Canada has also been asked to join a U.S.-led nuclear partnership that could eventually see big uranium exporters - like Canada and Australia - be asked to dispose of spent nuclear waste.
Sources have told The Age discussions are under way that could see Australia and Canada made part of the powerful Washington-led Global Nuclear Energy Partnership on a "parallel" track, without having to assume full membership of the organisation.
The Bush Administration has made it plain to the Howard Government informally that it would like Australia to be part of the GNEP — which is an alliance designed to restrict the number of countries enriching uranium to current players, such as the US, Britain, France and Russia.
GNEP members operate on a "leasing" concept whereby nuclear fuel is produced and exported and members ship back nuclear waste.
The initiative came to light in Canada in May 2006 when Prime Minister John Howard of Australia -- like Canada, rich in uranium -- visited Ottawa and voiced interest in the U.S. proposal, but also concerns about its effect on the mining and natural-gas industries.
And what does Harper say? Nada. Nothing. Zip.
Of course it just so happens that his government is planning to open up a nuclear waste site in Northern Ontario. So will it be accepting American and other countries nuclear waste as well? Inquiring minds want to know.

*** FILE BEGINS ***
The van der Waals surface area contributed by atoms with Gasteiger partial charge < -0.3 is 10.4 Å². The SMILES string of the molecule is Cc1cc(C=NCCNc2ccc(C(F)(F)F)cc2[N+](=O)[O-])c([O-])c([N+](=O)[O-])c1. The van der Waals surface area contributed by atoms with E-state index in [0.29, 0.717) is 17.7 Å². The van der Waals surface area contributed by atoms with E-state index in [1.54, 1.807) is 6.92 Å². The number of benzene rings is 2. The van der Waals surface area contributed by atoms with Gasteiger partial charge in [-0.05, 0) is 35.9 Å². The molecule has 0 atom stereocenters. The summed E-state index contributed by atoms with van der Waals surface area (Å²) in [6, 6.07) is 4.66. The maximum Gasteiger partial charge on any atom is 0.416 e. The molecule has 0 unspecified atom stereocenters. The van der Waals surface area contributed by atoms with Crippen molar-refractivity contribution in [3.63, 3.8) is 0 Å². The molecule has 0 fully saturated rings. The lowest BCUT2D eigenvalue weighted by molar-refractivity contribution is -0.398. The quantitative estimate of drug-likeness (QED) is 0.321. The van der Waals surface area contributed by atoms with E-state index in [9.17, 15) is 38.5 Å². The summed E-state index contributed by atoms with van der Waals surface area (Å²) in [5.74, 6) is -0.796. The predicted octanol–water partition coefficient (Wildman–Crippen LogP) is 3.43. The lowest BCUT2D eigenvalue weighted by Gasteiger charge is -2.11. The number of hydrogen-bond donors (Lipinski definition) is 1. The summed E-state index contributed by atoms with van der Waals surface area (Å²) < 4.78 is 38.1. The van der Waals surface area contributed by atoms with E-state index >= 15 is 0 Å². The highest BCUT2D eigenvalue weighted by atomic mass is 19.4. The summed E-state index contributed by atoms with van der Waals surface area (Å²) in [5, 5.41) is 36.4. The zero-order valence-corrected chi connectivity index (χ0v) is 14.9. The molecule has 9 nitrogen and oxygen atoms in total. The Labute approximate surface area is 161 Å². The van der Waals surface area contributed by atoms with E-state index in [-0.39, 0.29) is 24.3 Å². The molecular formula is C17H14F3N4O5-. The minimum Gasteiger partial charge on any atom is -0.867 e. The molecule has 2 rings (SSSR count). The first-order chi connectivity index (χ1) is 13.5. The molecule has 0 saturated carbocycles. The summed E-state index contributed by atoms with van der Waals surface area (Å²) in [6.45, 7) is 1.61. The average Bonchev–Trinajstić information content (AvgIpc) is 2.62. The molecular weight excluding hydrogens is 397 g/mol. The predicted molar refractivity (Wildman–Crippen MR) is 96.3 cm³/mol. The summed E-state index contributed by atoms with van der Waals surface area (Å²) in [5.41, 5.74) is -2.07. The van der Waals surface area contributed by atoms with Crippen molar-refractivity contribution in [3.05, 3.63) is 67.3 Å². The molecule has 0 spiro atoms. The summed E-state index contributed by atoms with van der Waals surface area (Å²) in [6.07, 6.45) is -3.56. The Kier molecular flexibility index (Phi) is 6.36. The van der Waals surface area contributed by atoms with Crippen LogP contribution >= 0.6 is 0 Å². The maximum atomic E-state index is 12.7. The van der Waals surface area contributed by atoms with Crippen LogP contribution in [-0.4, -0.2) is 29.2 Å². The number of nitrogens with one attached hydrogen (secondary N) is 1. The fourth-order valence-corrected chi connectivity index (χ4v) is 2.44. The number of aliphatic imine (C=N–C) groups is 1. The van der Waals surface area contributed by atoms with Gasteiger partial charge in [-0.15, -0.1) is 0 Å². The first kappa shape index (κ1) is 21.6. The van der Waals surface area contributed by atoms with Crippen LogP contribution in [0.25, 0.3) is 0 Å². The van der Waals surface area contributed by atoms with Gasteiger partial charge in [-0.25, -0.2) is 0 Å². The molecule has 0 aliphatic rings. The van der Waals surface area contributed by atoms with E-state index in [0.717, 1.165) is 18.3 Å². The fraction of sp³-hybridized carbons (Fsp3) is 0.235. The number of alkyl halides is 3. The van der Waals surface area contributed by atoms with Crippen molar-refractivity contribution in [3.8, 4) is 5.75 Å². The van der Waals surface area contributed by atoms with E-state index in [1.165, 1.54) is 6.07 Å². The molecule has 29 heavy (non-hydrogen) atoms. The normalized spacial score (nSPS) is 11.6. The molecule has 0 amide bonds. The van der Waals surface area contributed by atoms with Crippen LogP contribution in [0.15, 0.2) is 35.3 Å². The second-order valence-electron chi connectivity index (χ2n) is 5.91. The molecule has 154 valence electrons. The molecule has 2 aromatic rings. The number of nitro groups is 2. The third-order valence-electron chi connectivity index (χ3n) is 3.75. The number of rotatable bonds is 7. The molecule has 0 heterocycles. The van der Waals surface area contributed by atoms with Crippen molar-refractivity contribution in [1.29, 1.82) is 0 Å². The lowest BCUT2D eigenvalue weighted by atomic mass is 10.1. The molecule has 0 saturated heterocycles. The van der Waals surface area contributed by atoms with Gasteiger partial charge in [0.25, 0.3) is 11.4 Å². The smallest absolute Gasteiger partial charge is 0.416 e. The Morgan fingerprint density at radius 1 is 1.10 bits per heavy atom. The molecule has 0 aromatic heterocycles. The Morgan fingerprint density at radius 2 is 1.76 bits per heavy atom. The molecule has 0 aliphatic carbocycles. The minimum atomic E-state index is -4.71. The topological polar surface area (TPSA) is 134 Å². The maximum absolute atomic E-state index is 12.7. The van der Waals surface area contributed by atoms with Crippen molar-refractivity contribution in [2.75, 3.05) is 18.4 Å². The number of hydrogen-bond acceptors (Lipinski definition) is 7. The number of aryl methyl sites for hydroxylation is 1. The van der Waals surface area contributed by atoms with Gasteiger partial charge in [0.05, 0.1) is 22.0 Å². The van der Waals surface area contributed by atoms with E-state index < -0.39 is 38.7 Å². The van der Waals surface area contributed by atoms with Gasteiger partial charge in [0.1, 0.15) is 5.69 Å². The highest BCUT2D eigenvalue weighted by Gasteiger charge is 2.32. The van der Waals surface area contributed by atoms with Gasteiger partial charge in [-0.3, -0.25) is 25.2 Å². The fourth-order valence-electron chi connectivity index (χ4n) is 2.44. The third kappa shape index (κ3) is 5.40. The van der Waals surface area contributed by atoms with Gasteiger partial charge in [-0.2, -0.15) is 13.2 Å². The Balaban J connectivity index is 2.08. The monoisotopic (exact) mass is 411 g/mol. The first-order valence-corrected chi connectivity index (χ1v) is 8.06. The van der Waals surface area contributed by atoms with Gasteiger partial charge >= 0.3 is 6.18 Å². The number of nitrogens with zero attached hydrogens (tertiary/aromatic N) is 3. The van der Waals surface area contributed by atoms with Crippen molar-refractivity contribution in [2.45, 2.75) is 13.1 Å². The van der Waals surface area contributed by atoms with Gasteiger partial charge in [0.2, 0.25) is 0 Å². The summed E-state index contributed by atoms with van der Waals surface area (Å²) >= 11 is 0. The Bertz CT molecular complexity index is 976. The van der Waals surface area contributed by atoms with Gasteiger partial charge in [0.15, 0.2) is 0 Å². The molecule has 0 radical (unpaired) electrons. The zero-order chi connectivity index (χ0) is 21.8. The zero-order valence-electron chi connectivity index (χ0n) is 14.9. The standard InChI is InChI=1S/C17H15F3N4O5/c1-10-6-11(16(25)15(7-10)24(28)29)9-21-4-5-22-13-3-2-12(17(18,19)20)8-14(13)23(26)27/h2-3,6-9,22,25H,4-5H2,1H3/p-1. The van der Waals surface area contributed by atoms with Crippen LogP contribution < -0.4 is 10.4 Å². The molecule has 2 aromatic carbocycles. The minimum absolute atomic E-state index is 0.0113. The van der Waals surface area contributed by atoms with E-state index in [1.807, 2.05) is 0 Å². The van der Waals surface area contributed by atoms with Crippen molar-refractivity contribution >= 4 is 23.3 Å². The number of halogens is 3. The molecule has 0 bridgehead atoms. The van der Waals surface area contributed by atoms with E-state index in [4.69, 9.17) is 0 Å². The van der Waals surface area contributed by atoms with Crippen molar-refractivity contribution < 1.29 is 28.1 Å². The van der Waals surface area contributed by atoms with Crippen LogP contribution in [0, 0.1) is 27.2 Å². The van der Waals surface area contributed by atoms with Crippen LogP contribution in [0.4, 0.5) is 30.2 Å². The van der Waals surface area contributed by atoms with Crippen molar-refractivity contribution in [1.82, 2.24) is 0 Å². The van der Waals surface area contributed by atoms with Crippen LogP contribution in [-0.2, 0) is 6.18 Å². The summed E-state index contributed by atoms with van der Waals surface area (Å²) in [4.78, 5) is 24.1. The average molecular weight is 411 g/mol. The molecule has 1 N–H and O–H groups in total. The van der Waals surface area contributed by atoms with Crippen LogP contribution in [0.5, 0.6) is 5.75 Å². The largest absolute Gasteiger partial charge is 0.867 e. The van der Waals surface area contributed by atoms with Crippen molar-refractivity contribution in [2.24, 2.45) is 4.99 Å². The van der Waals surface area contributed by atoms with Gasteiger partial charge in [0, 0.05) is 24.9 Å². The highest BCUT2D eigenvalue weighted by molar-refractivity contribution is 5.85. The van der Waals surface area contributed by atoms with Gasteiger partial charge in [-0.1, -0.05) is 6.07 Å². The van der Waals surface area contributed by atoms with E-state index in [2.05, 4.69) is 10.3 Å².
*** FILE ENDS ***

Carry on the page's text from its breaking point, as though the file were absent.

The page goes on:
Silence is acquiescence.
Canada is poised to join an elite club of “advanced nuclear nations” that — led by U.S. President George W. Bush — plans to promote nuclear energy as a key solution to global warming and to control the international movement of enriched uranium and radioactive waste, CanWest News Service has learned.
Remarks by President Bush and Prime Minister Howard of Australia
We also agreed on joint statements regarding climate change and energy, a joint nuclear energy action plan which involves cooperation on civil nuclear energy, including R&D, skills and technical training, and regulatory issues.
intends to participate in the Global Nuclear Energy Partnership, and there will be great benefits in terms of access to nuclear technology and nonproliferation. And the Australia will support Australian membership in the Generation IV International Forum, which involves R&D to develop safer and better nuclear reactors. United States
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